“Each seed, the size of a golf-ball, has a hole in its side, revealing an equally-black paste that stains everything in the dish a dirty brown,” Nicholas says. “It's hard to believe something so unappetising is a popular Peranakan delicacy that you can try on a visit to Singapore. However, just wait until you hear what it takes to prepare it.”
Buah keluak comes from the kepayang tree (pangium edule), whose nuts contain deadly levels of cyanide. “Workers have to boil them in water after harvesting, then bury them in the ground with banana leaves and ash for forty days,” Nicholas says. “Even though they are sold like this, they still need to be scrubbed and soaked for up to a week with several changes of water.
“The whole process reduces the off-white flesh of the nut to a black paste,” Nicholas says. “Who discovered this process, and what on earth could have motivated them?”
However they arrived at the final product, one can't deny the intense flavor it gives out. “Taste a spoonful of this sinister-looking mixture and an earthy bitterness stands out,” Nicholas says. “The sambal adds heat, lemongrass and tamarind. It recalls a dark chocolate mole - rich, complex, and most importantly, delicious.
“Who cares that it's not 'Instagrammable'?”
A jar of lao-lao. Image courtesy of Allan Wilson.
Allan Wilson of Live Less Ordinary (Twitter|Facebook|Instagram) loves indulging weirdness while traveling in Southeast Asia, up to and including Lao food and alcoholic drinks. "One of the less palatable liquors would have to be a local liquor in Laos known as Lao-Lao, often dubbed as the 'Cheapest Alcohol in the World', which locals would happily hand you for free to see if you can handle it," Allan tells us.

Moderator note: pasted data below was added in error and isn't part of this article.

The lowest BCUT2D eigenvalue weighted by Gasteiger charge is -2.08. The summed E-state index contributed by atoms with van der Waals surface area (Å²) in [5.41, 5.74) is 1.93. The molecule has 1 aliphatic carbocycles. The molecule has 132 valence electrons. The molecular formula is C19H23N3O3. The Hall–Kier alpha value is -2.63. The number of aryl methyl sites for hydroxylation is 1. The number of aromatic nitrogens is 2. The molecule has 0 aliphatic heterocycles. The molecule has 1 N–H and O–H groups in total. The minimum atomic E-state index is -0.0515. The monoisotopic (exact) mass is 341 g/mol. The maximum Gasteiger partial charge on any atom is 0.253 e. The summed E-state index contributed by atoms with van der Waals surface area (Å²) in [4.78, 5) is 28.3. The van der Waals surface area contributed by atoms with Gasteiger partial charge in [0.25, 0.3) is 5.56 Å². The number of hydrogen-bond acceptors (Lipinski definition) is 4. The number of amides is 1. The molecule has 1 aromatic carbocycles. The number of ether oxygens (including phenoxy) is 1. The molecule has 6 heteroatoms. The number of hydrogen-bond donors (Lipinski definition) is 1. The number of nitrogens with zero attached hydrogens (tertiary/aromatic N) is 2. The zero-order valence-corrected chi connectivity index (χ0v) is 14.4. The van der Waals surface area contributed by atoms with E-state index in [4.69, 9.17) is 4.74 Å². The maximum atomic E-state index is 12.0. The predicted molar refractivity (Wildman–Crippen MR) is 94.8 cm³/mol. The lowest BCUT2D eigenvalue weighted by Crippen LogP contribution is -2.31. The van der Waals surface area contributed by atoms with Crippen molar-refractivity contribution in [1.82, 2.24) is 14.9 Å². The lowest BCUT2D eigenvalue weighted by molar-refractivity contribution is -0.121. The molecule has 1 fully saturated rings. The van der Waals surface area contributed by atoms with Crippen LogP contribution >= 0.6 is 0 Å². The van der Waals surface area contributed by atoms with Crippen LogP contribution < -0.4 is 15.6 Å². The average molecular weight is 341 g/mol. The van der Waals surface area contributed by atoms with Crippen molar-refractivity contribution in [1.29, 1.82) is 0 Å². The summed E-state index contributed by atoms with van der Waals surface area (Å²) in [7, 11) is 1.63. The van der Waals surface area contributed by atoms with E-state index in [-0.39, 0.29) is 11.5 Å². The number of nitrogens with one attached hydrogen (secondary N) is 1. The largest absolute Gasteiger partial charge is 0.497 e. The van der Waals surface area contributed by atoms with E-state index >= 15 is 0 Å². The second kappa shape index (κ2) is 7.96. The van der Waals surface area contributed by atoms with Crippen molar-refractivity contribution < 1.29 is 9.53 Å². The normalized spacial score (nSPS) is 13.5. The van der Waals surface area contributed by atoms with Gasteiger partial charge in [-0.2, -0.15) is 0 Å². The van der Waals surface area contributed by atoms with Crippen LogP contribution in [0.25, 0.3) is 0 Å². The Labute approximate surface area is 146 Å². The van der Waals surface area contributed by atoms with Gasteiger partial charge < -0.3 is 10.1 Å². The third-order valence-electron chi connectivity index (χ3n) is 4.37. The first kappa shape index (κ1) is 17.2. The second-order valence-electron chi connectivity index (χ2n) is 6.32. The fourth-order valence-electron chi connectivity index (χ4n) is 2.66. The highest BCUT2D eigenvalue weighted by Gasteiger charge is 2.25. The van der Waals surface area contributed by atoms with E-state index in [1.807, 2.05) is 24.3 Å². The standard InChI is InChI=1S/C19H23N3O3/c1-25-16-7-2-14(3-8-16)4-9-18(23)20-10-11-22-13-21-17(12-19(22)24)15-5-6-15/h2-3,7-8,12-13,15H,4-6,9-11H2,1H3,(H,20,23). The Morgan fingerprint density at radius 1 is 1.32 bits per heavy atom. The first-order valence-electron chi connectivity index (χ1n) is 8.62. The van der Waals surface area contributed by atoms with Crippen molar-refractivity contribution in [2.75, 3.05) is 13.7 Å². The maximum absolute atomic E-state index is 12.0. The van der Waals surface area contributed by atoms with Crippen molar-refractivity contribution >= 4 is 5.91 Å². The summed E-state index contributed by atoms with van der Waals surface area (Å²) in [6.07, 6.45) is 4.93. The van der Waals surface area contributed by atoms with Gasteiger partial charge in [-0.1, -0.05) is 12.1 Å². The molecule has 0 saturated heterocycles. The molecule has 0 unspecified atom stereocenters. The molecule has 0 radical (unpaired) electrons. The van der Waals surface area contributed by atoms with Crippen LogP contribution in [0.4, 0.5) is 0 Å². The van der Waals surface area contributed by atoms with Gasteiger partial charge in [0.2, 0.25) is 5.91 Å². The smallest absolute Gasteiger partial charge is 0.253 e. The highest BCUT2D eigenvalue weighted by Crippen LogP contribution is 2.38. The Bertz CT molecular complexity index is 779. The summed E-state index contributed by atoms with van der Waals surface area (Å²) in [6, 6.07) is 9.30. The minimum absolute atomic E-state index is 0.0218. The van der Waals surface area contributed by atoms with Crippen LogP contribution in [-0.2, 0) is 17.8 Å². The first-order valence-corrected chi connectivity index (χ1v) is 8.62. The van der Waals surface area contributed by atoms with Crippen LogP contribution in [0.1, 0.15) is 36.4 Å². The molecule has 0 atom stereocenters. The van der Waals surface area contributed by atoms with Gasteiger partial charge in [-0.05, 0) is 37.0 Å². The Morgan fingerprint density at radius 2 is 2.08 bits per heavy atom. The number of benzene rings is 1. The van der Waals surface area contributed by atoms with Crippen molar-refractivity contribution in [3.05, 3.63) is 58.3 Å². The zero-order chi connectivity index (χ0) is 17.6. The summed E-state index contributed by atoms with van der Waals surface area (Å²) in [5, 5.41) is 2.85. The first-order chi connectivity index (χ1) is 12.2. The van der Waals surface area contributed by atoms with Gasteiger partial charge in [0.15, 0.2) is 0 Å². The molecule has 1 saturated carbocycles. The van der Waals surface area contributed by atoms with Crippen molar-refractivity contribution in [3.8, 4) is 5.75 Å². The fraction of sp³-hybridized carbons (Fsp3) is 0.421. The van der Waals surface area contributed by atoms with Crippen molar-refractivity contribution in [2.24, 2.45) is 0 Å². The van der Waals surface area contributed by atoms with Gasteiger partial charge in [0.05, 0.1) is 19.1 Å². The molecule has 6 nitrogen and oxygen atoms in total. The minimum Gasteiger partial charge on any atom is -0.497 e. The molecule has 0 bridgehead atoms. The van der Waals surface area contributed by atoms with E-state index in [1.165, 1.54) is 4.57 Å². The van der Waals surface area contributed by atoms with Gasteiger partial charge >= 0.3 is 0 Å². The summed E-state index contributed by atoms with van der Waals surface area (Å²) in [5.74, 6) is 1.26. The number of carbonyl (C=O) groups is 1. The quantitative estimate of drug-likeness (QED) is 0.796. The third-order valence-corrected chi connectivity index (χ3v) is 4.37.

Don't let the strange appearance fool you: it's a rice whiskey made in Lao home distilleries. "The roughly 40% proof alcohol is made through steamed distillation using sticky rice hulls and crumbles of yeast balls, and is then drank simply as a rice whisky, or alternatively infused with ‘medicinal’ ingredients such as herbs, roots and spices, or possibly lizards, snakes and scorpions," Allan explains.
You'll find these infused jars of Lao-Lao in many local markets, often bottled as tiny tourist trinkets. "The practice of infusing alcohol is still continued locally, where the effects are said to enhance power, strength and libido," Allan explains. "Although I can’t say any of this worked for me – house lizard infused rice whisky tastes a bit like liquid stale bread."
Balut in Vietnam. Image courtesy of Teresa Gomez.
In Vietnam and Malaysia, Fowl Play
"I was kind of hoping that one particular local delicacy I’d heard of would be included in the tour, but at the same time I wasn’t sure whether I’d be able to eat it," Teresa tells us. "I’m talking about balut, boiled fertilised duck egg."
Her wish was granted. Balut, popular in both Vietnam and the Philippines, is a fertilized, semi-formed duck embryo in the shell. "It gets served just like a regular boiled egg in the shell, so you crack it open and normally eat it straight from the shell but we put it into a little bowl," Teresa tells us.
"I was surprised to see the developing duck embryo so defined inside, certainly not the most appealing looking dish I’ve ever tried, but I took a little spoon and tucked in," she continues. "It tasted surprisingly like a normal boiled egg, but you dip into this beautiful peppery sauce that makes it quite special."
Duck's feet & liver parcel in Kuala Lumpur. Image courtesy of Markus Kampl.
"If you find yourself in Kuala Lumpur, and are looking to expand your enjoyment of eating duck, then I recommend visiting the famed Sze Ngan Chye cart in Petaling Street," Markus tells us. "For the last 50 years, the Choong family have consistently been serving up some incredibly tasty and moist salted roast duck.